The course will be for 3 years and it will be highly likely that eventually I will have to leave my job once the workload ramps up or if they are not able to provide me with the working hours that I need.
I recently asked a few bloggers for their best budgeting tips in order to survive on your SMP.

Hayley from Winging it With Two Boys - "Meal planning really helped us - and sticking as much as we could to our shopping list!"
Nicola from Mummy to Dex - "Budget and save save save! When I found out I was pregnant I wrote a budget detailing every single outgoing from rent to council tax to grocery shopping. I then worked out how much I’d need to contribute from my wages and it worked out at about £1000 a month. I was on SMP or nil pay for just over 5 months so I saved 5.5k while I was pregnant and those first few months on full pay."
Sarah from Boo Roo and Tigger Too - "Purchase the bulk of baby related items whilst you are still at work. So stockpiling baby wipes, nappies, plain baby vests and sleepsuits in the different ages. This will save you money on your weekly shopping whilst on SMP."
Jade at Thrifty Yorkshire Mum - "Learning to say no to things! Be honest with your friends, most people are in the same situation and would prefer a cheap play date at home that an expensive trip to the local farm."
Laura at Autumn's Mummy - "If you're planning on trying to get pregnant in a year or two, try to save up a little money nest before you conceive and continue saving even when you are pregnant. That was what helped me survive SMP...although I have to admit I didn't budget as well as I should have."   

I would love to hear your tips for surviving on SMP! 


  1. I wasn't entitled to anything while pregnant with either of my boys. Husband did overtime to bring it a bit more money before hand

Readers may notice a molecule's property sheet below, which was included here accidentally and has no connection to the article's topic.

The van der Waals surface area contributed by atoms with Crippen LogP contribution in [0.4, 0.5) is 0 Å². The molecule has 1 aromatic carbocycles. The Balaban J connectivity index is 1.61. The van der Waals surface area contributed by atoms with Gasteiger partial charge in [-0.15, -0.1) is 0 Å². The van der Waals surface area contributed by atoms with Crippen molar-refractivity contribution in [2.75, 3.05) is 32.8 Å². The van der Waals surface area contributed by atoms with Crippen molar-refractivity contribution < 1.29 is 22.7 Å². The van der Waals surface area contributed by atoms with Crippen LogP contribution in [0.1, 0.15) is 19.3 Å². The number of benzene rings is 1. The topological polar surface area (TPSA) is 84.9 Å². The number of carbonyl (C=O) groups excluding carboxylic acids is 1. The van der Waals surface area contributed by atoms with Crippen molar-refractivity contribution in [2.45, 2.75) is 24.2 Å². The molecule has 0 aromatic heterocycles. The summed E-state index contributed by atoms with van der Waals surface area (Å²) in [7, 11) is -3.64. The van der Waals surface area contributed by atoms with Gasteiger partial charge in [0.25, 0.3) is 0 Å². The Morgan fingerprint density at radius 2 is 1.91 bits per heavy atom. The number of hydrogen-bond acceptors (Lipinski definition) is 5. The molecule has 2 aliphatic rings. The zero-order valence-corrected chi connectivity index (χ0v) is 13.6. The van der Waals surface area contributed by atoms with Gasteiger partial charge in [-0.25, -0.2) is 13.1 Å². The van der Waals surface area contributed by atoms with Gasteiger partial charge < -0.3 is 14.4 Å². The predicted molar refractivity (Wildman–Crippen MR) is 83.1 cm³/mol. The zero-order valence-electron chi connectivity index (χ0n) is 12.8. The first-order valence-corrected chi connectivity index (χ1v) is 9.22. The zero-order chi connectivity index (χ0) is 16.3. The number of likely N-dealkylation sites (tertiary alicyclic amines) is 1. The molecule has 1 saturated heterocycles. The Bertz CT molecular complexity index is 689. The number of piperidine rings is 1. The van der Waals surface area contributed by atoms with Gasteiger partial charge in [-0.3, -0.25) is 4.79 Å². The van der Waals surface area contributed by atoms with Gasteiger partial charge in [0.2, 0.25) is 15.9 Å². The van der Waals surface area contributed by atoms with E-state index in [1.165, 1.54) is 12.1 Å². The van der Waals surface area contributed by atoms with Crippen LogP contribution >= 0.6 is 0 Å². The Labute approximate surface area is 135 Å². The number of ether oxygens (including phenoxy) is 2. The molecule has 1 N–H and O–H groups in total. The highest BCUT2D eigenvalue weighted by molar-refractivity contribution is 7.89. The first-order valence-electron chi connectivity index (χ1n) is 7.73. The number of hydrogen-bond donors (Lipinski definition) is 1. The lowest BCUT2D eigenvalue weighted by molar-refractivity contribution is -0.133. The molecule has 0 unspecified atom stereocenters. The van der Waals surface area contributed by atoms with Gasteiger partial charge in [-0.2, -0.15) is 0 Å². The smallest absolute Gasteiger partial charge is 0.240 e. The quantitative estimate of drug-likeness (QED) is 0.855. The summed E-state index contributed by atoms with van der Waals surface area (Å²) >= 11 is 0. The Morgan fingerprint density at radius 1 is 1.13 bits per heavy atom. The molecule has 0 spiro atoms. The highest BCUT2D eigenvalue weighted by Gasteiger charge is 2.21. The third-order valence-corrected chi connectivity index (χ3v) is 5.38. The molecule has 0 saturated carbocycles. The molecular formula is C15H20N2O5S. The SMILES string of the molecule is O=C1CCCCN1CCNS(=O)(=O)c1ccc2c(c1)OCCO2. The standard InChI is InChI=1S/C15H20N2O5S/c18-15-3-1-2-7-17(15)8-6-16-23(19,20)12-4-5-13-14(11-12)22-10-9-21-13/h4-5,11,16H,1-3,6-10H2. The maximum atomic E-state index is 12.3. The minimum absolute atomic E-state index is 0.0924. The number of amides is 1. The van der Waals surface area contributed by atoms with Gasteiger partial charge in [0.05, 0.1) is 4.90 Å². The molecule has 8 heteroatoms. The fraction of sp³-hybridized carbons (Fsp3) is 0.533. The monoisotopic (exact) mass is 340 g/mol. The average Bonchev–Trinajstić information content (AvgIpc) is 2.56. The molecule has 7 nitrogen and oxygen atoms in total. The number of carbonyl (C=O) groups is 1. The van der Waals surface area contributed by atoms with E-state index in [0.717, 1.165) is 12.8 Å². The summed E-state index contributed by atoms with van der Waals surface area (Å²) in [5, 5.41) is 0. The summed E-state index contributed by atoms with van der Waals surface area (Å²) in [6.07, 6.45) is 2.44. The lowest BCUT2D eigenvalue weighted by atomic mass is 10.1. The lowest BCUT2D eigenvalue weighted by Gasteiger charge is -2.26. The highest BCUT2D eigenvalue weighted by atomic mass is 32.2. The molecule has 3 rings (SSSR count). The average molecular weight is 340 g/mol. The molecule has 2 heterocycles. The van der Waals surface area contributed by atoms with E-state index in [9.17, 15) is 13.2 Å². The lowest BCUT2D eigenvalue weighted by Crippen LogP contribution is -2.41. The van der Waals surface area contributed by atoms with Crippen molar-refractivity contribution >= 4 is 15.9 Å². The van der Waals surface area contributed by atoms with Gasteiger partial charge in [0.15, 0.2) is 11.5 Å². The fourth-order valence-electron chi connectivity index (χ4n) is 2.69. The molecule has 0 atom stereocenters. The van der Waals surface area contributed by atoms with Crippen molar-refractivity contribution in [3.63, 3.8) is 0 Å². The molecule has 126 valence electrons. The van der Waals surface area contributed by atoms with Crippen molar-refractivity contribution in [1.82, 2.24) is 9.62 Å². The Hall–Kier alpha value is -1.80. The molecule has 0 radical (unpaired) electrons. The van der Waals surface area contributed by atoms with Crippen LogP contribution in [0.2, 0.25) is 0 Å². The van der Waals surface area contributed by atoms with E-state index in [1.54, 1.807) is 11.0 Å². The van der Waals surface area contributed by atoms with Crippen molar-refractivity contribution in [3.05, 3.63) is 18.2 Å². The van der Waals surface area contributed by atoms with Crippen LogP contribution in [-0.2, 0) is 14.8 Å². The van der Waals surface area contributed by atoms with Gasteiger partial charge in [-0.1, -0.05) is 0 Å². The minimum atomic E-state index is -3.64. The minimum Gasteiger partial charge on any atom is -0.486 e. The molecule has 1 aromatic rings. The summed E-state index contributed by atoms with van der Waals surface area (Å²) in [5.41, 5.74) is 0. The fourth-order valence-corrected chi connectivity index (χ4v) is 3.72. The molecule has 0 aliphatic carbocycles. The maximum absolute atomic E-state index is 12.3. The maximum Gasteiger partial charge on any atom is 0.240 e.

2. It's really awful that SMP is so pants, I was lucky that mine was added to by my employer otherwise I really don't see how I could have had the full year off. I think that this really needs to be looked at so that the parents who want to have that time off are able too and don't take too much of a hit money wise

  3. It's hard isn't it? I was fortunate to get a good maternity package through work so I was able to take the full 12 months.

  4. Brilliant advice here. First time round I had to go back after 9 months which was so upsetting. Luckily the other half earns quite a bit more now and it means that I can earn a lot less so I quit after my second maternity leave and now work from home around the kids. I had SMP both times so it really taught as how to budget and survive on it. And if we could survive on that, we could be without me working full time!

  5. I look back and wonder how we did it but we did. I started to save money as soon as I discovered I was pregnant to replace my missing wages. With my second I was self employed so only had a few weeks where I didn't have to worry about work x

  6. I can remember struggling, I started my blog to try and make up for it, it took a while but i got there in the end.